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How The Golden Girls Shaped My Feminism

How <i>The Golden Girls</i> Shaped My Feminism

A child of the ′80s, I grew up watching TV shows like Murder She Wrote and Love Boat. Living with my grandparents for six years clearly influenced my television viewing habits! My favorite series of my childhood—and still one of my absolute favorites as an adult—was The Golden Girls.

I didn’t realize at the time that The Golden Girls was such a cutting-edge show. It’s not often that a movie or a TV series focuses solely on female characters. It’s even more rare when those women are over the age of 50. As it followed the lives of four single, female friends living together in Miami, The Golden Girls showed us that grandmothers are sharp, funny and sexy, that they still have goals and dreams. It forever shaped the way I view women, particularly older women.

The show was created by Susan Harris, and the series’ quartet featured smart, sarcastic Dorothy (Bea Arthur), sexy, feisty Blanche (Rue McClanahan), sweet, clueless Rose (Betty White), and sharp, jaded Sophia (Estelle Getty). These women formed a tight-knit family. They teased one another and supported each other through tough times, all while gossiping and eating cheesecake. (Sidebar: it was great to see women unabashedly eat on-screen.) Dorothy, a bibliophile with her witty quips and shrewd outlook on life, was the one I could identify with most. But the show gave equal time to delve into each woman’s life and her perspective.

The Golden Girls was ahead of its time. To this day, we rarely see female actors over the age of 50 portraying characters who embrace and own their sexuality. Reduced to our appearances, women are told time and again that beauty, youth and thinness determine our worth. And so in our youth-obsessed society, it’s revolutionary to see women over 50 on-screen as beautiful, vivacious and sexual.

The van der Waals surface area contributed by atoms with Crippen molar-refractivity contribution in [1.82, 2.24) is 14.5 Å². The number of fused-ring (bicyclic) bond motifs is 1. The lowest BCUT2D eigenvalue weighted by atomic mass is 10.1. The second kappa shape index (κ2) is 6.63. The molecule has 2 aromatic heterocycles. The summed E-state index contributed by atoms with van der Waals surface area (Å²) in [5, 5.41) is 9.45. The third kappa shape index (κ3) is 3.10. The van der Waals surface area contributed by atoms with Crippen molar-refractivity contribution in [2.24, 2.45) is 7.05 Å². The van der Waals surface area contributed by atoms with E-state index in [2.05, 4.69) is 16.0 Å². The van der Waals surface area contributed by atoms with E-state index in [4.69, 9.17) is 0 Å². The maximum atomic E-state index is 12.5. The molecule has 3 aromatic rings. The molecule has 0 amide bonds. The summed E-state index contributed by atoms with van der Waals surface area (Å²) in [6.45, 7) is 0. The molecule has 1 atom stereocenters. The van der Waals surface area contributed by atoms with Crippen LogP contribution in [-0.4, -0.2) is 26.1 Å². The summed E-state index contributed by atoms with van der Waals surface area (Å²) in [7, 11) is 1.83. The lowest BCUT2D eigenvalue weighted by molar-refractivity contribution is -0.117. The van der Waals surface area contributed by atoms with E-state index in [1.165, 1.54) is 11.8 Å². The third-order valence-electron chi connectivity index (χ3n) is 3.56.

A groundbreaking show, it dealt with issues such as safe sex, ageism, sexism, mental illness, domestic violence, interracial relationships, homelessness, HIV/AIDS, LGBT rights, immigration and animal rights. Yet it was equally revolutionary for focusing on women and their friendships. 

The Golden Girls paved the way for TV series like Sex and the City (even down to conversations at the diner, echoing The Golden Girls late-night cheesecake chats), Living Single, Girlfriends, Designing Women, and Girls. While it might be easy to brush off the four women as caricatures or archetypes, each role was nuanced and complex. 

The women cared about their careers and volunteered in their communities. They talked about current affairs, social issues, motherhood, family, their aspirations and goals. They swapped stories on dating, marriage and sex. But they were never defined by their love interests. They defined themselves.

The Golden Girls reinforced the importance of women’s opinions, that their lives and stories matter even as they grow older. It highlighted the value of female friendship, proving that women’s lives don’t revolve around men. It showcased social justice, conveyed the detriments of patriarchy and proved that women don’t have to abide by confining, stereotypical gender or age roles. It taught me that it’s never too late to start over. You’re never too old to live the life you wish or to forge new friendships.

So Dorothy, Blanche, Rose and Sophia…thank you for being friends to us all.  

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Tags:   living arrangements    media    myths and stereotypes 

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Our Mission

The Silver Century Foundation promotes a positive view of aging. The Foundation challenges entrenched and harmful stereotypes, encourages dialogue between generations, advocates planning for the second half of life, and raises awareness to educate and inspire everyone to live long, healthy, empowered lives.

Notable Quote

"It is not by muscle, speed, or physical dexterity that great things are achieved, but by reflection, force of character, and judgment; in these qualities old age is usually not poorer, but is even richer."

Cicero (106-43 BC)

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